Most Kentuckians are proud of their native soil, but that pride takes on a literal meaning in Madison County, where clay-rich soil supported a thriving pottery industry that began in pioneer days.
Lexington's Central Library Gallery is hosting a new art exhibit, Early 20th Century Art Pottery of Madison and Fayette Counties, that aims to educate viewers about the unique works of three potteries and four lines of pottery, including Bybee, operated by the Cornelison family for more than 200 years.
Most of the regional potteries are gone now, and Bybee itself closed earlier this year, but the exhibit's co-curators say they are trying to keep Central Kentucky's pottery legacy alive.
The exhibit features more than 200 pieces of art pottery produced from 1920 to 1945, a pivotal era in the evolution of the art form.
Never miss a local story.
"During that time frame, there was a lot of interesting work being done around the country," gallery coordinator Peggy McAllister says.
Art pottery thrived during the early 20th century for a couple of key reasons.
Containers made of glass and tin had overtaken stoneware for use in everyday life. People no longer needed stone crocks, churns, jars and jugs for storage, so potters adjusted their focus to more artistic works.
Of course, the pre-Depression economy helped, too. People had money to buy art.
"The economy was booming in the '20s. It was like the Clinton years; there were really good times before the Depression, so you could afford a vase to put on your mantle," says Jerry Nichols, who, like co-curator Larry Hackley, contributed a chapter to the book Clear as Mud, which tells the story of the region's pottery history.
"It's a big story," Nichols says.
One part of the story that Nichols hopes to highlight is how local potters were once in national demand for the quality of their work. In 1922, a group of Central Kentucky investors incorporated Bybee Pottery Co. of Lexington on Seventh Street, near what was then known as Winchester Pike. The Fayette County location was extremely productive, and its products were featured in national catalogs and sold wholesale throughout the country, including New York.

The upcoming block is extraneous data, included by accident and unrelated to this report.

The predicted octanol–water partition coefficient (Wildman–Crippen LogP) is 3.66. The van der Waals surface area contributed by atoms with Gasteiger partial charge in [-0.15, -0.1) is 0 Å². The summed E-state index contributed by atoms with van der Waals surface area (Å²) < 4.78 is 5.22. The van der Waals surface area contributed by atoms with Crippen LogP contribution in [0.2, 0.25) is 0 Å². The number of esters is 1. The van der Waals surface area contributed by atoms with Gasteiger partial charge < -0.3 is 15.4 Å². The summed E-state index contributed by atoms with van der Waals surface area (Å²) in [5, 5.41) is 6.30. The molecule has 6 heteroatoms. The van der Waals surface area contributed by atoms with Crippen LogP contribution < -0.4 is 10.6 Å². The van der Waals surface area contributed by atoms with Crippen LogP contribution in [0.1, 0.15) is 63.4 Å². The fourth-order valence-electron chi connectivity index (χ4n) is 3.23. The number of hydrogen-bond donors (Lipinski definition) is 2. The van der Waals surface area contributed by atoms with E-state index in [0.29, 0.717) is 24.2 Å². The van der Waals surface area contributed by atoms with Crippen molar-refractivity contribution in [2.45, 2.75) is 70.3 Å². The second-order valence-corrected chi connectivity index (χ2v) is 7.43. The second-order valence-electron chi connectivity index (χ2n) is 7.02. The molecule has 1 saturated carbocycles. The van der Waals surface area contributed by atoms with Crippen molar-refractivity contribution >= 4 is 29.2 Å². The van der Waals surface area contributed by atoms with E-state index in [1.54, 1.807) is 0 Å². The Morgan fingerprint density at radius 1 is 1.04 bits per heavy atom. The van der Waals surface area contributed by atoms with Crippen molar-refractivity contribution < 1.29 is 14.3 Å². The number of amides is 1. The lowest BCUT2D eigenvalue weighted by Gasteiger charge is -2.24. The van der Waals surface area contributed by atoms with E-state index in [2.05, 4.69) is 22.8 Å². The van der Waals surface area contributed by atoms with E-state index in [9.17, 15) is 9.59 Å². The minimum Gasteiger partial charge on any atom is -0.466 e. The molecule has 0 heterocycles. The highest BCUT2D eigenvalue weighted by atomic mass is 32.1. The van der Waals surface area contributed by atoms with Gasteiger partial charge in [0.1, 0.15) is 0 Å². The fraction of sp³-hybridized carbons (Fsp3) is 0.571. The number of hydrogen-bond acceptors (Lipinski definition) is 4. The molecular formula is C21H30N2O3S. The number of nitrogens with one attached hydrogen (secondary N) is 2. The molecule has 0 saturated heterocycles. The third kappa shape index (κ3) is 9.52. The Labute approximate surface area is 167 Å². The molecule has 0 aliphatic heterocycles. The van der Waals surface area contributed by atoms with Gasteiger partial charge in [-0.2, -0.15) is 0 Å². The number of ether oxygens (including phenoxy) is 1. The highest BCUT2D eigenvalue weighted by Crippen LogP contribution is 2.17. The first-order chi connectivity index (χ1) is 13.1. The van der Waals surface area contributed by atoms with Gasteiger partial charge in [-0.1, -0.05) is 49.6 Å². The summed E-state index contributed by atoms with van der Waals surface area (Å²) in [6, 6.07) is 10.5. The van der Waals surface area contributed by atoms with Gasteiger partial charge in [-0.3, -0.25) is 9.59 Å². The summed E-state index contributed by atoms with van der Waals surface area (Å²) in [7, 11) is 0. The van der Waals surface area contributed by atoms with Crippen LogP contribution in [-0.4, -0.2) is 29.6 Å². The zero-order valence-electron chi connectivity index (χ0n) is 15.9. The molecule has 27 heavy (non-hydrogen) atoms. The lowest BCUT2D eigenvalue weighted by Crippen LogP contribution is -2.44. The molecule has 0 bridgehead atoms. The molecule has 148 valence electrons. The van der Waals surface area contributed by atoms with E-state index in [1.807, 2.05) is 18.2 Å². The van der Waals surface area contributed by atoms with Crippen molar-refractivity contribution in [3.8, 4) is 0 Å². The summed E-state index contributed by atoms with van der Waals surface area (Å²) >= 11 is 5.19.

"In 1925, they were doing really good," Nichols says, "selling stock and capitalizing it through a pretty high level. It was a big deal."
But the Depression crippled the industry, and it never quite recovered. Bybee filed for bankruptcy in 1928 but continued to make pottery. Waco Pottery, a contemporary pottery less than a mile from Bybee, stopped making pottery in 1943.
Giving the public a glimpse into an oft-forgotten aspect of regional history was one reason McAllister was interested in featuring the exhibit at the library.
"I thought, gosh, this is just so interesting because this is a story that people really don't know about," McAllister says. "It's part of Kentucky history and heritage, and it's really valuable for people to be aware of."
It's not just about history, though. The pottery items featured are sophisticated works of fine art in their own right.
"The forms are really elegant and beautiful," she says, "but they also have experimented with really unique glazes."
And they're not as well known to national collectors as brands such as Rookwood, but regional works of pottery from this era are every bit as good, if not better, Nichols says.
"Rookwood is mass-produced," he says, "and with this, you're talking a very small-scale production. This is Southern, homegrown, real stuff versus factory-produced stuff, so you could argue it is better. This is true Kentucky art, made of our natural resources and labor."